So far, we haven´t used the Request Body to send data to the BPM RESTful service as part of our requests. When changing a task status to ‘Completed’, we have to provide data that is used for the output of the task. The BPM runtime will use this output data to map it to the process context. The output data follows a certain schema (that is, it is a hierarchical structure of data attributes). However, the concrete attribute structure and their semantics is individual to each task and can be modeled in the Process Composer. Therefore, the following request cannot be reused one by one for your specific tasks.

First of all, we ask the server for a definition of the schema that the Task Output offers. This can be done using the dedicated HTTP resource for this purpose.

Method

GET

URL (relative)

…/bpm/bpemservices/taskinstances/<taskinstanceid>/output?schema=true

Request Header

Authorization

<According to your settings>

Accept

application/xml

Request Body

None

As you can see from the HTTP response in the following screenshot, we have retrieved the structure that the server is expecting in a request to complete the task: 

/wp-content/uploads/2011/11/complete_schema_sdn_85394.png

We now have to create an XML snippet that matches this schema in order to trigger the request to complete a task. It is basically about replacing the <type> tags by <value> tags.

Method

PUT

URL (relative)

…/bpm/bpemservices/taskinstances/<taskinstanceid>

Request Header

Authorization

<According to your settings>

Content-type

application/xml

Accept

application/xml

Request Body

<?xml version=”1.0″ encoding=”UTF-8″ standalone=”yes”?>

<DataObject xmlns=”http://sap.com/bpm/rest” type= “http://sap.com/tc/bpem/content/predefs/wdui/CompleteCancel/ports#CompleteTypeOUTPUT“>

<containment name=”Complete” type=”http://sap.com/tc/bpem/content/predefs/wdui/CompleteCancel#Context“>

<property><name>description</name><value>My Description</value></property>

<property><name>subject</name><value>My Subject</value></property>

</containment>

</DataObject>

As you can see from the following screenshot, the Request Body is now filled. It is mandatory in such cases to set the HTTP Header ‘content-type’ to let the server know which data format the Request Body contains.

/wp-content/uploads/2011/11/complete_task_sdn_85395.jpg

The server again responds with an HTTP status 204, as the Response Body does not contain any data. Be aware that it is only possible to call this action once. If the task has moved to status ‘Completed’, another complete action will return an HTTP error code 500.

Start a New Process Instance

With the last example, I want to demonstrate how you can start a new Process Instance using the BPM RESTful service. Technically, it is very similar to the ‘Complete Task’ example: You have to place a PUT request to the server and provide data within the Request Body. To include some new features in this example, I will perform the request using json as the data format. Semantically, there is no difference between the XML and the json data format used.

First of all, we have to find the right Process Definition. Getting the right Process Definition is quite easy if you know its name as well as the Development Component it is in. Just send the following request:

Method

GET

URL (relative)

…/bpm/bpemservices/processdefinitions?vendor=<vendor>&dcName=<dcName>&processName=<processName>

Request Header

Authorization

<According to your settings>

Content-type

application/json

Request Body

None

From the returned data, you can easily extract the ID of the Process Definition and use it in the upcoming request. In order to start a new Process Instance, we now have to get the service which we have to call in order to start the Instance. This is known as Process Start Event.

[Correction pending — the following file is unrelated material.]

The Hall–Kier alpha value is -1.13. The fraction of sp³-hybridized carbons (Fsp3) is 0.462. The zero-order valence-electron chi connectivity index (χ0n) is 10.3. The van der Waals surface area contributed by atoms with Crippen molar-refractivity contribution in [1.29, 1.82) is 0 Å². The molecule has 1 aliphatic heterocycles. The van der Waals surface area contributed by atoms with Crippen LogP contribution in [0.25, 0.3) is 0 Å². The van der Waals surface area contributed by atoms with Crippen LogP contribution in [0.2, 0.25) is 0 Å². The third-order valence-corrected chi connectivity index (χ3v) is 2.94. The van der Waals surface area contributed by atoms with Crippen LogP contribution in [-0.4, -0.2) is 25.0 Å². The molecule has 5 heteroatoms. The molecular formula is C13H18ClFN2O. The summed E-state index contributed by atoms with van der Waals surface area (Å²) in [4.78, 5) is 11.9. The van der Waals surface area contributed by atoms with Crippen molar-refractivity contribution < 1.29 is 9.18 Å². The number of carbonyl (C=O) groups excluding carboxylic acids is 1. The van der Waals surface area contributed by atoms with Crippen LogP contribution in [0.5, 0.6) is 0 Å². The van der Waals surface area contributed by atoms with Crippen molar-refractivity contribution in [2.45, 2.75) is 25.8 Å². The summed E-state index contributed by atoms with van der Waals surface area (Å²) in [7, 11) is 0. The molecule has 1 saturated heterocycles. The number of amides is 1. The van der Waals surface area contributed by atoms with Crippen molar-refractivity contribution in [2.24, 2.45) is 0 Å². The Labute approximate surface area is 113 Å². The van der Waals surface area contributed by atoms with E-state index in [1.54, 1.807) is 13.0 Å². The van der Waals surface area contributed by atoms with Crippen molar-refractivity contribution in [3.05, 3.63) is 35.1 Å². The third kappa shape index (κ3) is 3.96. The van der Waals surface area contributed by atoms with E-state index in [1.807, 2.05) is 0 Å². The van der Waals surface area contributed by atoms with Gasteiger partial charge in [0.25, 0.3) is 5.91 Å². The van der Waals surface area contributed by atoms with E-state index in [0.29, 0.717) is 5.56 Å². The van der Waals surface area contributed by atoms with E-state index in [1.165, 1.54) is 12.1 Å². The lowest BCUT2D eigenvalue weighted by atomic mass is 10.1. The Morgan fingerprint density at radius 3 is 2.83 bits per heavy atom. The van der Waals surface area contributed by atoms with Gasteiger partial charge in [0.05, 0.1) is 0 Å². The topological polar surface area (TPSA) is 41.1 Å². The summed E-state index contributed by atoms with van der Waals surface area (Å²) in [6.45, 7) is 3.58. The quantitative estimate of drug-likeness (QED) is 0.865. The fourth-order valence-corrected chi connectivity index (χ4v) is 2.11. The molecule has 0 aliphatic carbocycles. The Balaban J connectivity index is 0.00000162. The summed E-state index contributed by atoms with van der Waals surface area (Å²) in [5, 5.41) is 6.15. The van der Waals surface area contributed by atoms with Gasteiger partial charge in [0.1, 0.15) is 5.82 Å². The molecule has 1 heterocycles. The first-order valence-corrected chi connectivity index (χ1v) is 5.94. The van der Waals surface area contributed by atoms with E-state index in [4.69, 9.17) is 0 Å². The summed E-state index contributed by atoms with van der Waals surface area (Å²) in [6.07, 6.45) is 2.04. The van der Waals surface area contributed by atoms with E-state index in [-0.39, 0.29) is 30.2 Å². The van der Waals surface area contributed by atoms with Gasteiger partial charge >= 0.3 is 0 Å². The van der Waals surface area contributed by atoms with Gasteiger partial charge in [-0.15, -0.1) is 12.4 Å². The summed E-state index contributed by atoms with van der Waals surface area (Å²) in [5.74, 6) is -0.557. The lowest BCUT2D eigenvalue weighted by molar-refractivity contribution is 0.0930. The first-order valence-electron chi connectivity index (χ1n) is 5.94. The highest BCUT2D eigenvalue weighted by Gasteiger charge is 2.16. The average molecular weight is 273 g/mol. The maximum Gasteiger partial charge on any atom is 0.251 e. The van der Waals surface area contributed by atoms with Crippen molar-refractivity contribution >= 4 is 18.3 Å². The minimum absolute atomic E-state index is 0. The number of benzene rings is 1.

Method

GET

URL (relative)

…/bpm/bpemservices/processstartevents?processDefinitionId=<processDefId>

Request Header

Authorization

<According to your settings>

Content-type

application/json

Request Body

None

Having identified the right Process Start Event, we have to know which data we have to provide as part of the request to trigger this event. We can retrieve a schema of this data by accessing the Process Start Event resource using a GET request:

Method

GET

URL (relative)

…/bpm/bpemservices/processstartevents/<processstarteventid>

Request Header

Authorization

<According to your settings>

Content-type

application/json

Request Body

None

From the following screenshot you can see that the server will respond with a json snippet that describes the data we have to pass to the start event:

/wp-content/uploads/2011/11/processstartevent_sdn_85396.jpg

Now we know everything we need to start a new Process Instance by sending a final request to the server.

Method

POST

URL (relative)

…/bpm/bpemservices/processstartevents/<processstarteventid>

Request Header

Authorization

<According to your settings>

Content-type

application/json

Accept

application/json

Request Body

{“ns2.DataObject”:{“@type”:”http:\/\/www.example.org\/Test\/#+ComplexOperation”,”ns2.property”:[{“ns2.name”:”string”,”ns2.value”:”myValue”},{“ns2.name”:”boolean”,”ns2.value”:”true”},{“ns2.name”:”integer”,”ns2.value”:”4″}]}}

If you send this request to the server, it will create a new instance of the Process Definition and direct its data, mainly the Process Instance ID, as part of the Response Body.

Conclusion

In this blog, I have demonstrated how to access the RESTful service for NetWeaver BPM in style of a tutorial. You should now have a better understanding of how things work. In a real world use case, you definitely wouldn´t use a client like the Firefox add-on used here to access the service, but implement the client in a programming language. However, for demo purposes it is the most intuitive way to get familiar with the topic. As the examples cover the specific settings for HTTP, it should be not much of a problem for you to implement these requests in a programming language of your choice.

Have fun with it ๐Ÿ˜‰

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12 Comments

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  1. Former Member

    Dear Stefan,

    Thank you for the explanation of the different operations that are available in the BPEM RESTful services.

    I have the following scenario: